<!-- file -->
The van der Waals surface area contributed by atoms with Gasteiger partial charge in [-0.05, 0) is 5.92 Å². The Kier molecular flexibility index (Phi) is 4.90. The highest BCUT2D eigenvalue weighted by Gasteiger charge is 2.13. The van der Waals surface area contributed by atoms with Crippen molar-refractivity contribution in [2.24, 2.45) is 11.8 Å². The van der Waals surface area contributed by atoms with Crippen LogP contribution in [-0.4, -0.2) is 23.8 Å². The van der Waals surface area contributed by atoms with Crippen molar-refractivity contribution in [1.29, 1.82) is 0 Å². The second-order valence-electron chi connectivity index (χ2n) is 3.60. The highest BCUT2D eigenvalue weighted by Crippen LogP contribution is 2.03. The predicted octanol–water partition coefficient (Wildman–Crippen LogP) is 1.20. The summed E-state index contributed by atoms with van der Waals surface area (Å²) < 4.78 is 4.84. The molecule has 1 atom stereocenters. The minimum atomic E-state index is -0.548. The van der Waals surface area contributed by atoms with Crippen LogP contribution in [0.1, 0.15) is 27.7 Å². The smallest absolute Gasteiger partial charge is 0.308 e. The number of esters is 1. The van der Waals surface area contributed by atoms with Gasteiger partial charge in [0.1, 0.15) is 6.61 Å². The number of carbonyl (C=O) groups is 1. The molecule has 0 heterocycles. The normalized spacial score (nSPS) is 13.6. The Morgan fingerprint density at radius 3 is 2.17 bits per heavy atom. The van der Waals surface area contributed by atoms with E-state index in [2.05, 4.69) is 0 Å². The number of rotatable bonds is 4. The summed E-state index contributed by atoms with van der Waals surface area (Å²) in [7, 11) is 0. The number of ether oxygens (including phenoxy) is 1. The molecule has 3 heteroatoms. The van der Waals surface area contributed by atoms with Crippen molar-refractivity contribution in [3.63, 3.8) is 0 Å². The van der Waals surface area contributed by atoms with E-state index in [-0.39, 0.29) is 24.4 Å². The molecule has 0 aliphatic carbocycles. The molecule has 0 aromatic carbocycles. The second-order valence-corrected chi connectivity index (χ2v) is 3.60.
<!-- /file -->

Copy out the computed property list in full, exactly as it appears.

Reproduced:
The van der Waals surface area contributed by atoms with Gasteiger partial charge in [-0.05, 0) is 5.92 Å². The Kier molecular flexibility index (Phi) is 4.90. The highest BCUT2D eigenvalue weighted by Gasteiger charge is 2.13. The van der Waals surface area contributed by atoms with Crippen molar-refractivity contribution in [2.24, 2.45) is 11.8 Å². The van der Waals surface area contributed by atoms with Crippen LogP contribution in [-0.4, -0.2) is 23.8 Å². The van der Waals surface area contributed by atoms with Crippen molar-refractivity contribution in [1.29, 1.82) is 0 Å². The second-order valence-electron chi connectivity index (χ2n) is 3.60. The highest BCUT2D eigenvalue weighted by Crippen LogP contribution is 2.03. The predicted octanol–water partition coefficient (Wildman–Crippen LogP) is 1.20. The summed E-state index contributed by atoms with van der Waals surface area (Å²) < 4.78 is 4.84. The molecule has 1 atom stereocenters. The minimum atomic E-state index is -0.548. The van der Waals surface area contributed by atoms with Crippen LogP contribution in [0.1, 0.15) is 27.7 Å². The smallest absolute Gasteiger partial charge is 0.308 e. The number of esters is 1. The van der Waals surface area contributed by atoms with Gasteiger partial charge in [0.1, 0.15) is 6.61 Å². The number of carbonyl (C=O) groups is 1. The molecule has 0 heterocycles. The normalized spacial score (nSPS) is 13.6. The Morgan fingerprint density at radius 3 is 2.17 bits per heavy atom. The van der Waals surface area contributed by atoms with E-state index in [2.05, 4.69) is 0 Å². The number of rotatable bonds is 4. The summed E-state index contributed by atoms with van der Waals surface area (Å²) in [7, 11) is 0. The number of ether oxygens (including phenoxy) is 1. The molecule has 3 heteroatoms. The van der Waals surface area contributed by atoms with Crippen molar-refractivity contribution in [3.63, 3.8) is 0 Å². The van der Waals surface area contributed by atoms with E-state index in [-0.39, 0.29) is 24.4 Å². The molecule has 0 aliphatic carbocycles. The molecule has 0 aromatic carbocycles. The second-order valence-corrected chi connectivity index (χ2v) is 3.60.